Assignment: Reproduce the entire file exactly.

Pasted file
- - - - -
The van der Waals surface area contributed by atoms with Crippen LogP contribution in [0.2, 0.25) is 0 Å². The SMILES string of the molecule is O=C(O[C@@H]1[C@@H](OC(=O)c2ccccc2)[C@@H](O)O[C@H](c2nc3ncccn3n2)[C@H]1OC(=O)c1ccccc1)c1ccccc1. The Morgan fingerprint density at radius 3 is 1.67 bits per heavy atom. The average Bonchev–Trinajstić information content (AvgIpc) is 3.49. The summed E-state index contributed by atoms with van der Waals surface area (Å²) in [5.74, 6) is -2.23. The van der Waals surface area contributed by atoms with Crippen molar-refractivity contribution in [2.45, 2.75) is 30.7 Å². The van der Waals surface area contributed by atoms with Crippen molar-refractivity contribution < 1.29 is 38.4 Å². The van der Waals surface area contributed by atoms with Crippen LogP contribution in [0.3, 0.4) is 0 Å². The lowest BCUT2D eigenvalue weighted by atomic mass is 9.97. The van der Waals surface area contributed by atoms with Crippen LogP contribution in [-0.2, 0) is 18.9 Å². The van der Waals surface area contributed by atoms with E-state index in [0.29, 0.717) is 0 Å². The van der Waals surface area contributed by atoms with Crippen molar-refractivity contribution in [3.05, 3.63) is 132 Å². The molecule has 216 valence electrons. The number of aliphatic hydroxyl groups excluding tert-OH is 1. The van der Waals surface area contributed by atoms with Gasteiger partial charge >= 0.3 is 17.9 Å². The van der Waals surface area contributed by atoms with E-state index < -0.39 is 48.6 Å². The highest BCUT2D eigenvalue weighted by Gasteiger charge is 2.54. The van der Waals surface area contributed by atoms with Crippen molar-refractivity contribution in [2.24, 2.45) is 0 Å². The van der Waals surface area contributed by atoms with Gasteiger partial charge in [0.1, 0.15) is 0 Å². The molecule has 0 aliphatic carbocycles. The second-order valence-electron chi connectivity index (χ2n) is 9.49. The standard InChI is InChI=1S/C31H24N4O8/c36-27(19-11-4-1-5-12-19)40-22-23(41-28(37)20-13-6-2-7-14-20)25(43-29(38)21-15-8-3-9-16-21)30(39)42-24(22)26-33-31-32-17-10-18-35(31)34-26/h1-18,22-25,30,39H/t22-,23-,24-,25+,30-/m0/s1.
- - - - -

The van der Waals surface area contributed by atoms with Crippen LogP contribution in [0.2, 0.25) is 0 Å². The SMILES string of the molecule is O=C(O[C@@H]1[C@@H](OC(=O)c2ccccc2)[C@@H](O)O[C@H](c2nc3ncccn3n2)[C@H]1OC(=O)c1ccccc1)c1ccccc1. The Morgan fingerprint density at radius 3 is 1.67 bits per heavy atom. The average Bonchev–Trinajstić information content (AvgIpc) is 3.49. The summed E-state index contributed by atoms with van der Waals surface area (Å²) in [5.74, 6) is -2.23. The van der Waals surface area contributed by atoms with Crippen molar-refractivity contribution in [2.45, 2.75) is 30.7 Å². The van der Waals surface area contributed by atoms with Crippen molar-refractivity contribution < 1.29 is 38.4 Å². The van der Waals surface area contributed by atoms with Crippen LogP contribution in [0.3, 0.4) is 0 Å². The lowest BCUT2D eigenvalue weighted by atomic mass is 9.97. The van der Waals surface area contributed by atoms with Crippen LogP contribution in [-0.2, 0) is 18.9 Å². The van der Waals surface area contributed by atoms with E-state index in [0.29, 0.717) is 0 Å². The van der Waals surface area contributed by atoms with Crippen molar-refractivity contribution in [3.05, 3.63) is 132 Å². The molecule has 216 valence electrons. The number of aliphatic hydroxyl groups excluding tert-OH is 1. The van der Waals surface area contributed by atoms with Gasteiger partial charge >= 0.3 is 17.9 Å². The van der Waals surface area contributed by atoms with E-state index < -0.39 is 48.6 Å². The highest BCUT2D eigenvalue weighted by Gasteiger charge is 2.54. The van der Waals surface area contributed by atoms with Crippen molar-refractivity contribution in [2.24, 2.45) is 0 Å². The van der Waals surface area contributed by atoms with Gasteiger partial charge in [0.1, 0.15) is 0 Å². The molecule has 0 aliphatic carbocycles. The second-order valence-electron chi connectivity index (χ2n) is 9.49. The standard InChI is InChI=1S/C31H24N4O8/c36-27(19-11-4-1-5-12-19)40-22-23(41-28(37)20-13-6-2-7-14-20)25(43-29(38)21-15-8-3-9-16-21)30(39)42-24(22)26-33-31-32-17-10-18-35(31)34-26/h1-18,22-25,30,39H/t22-,23-,24-,25+,30-/m0/s1.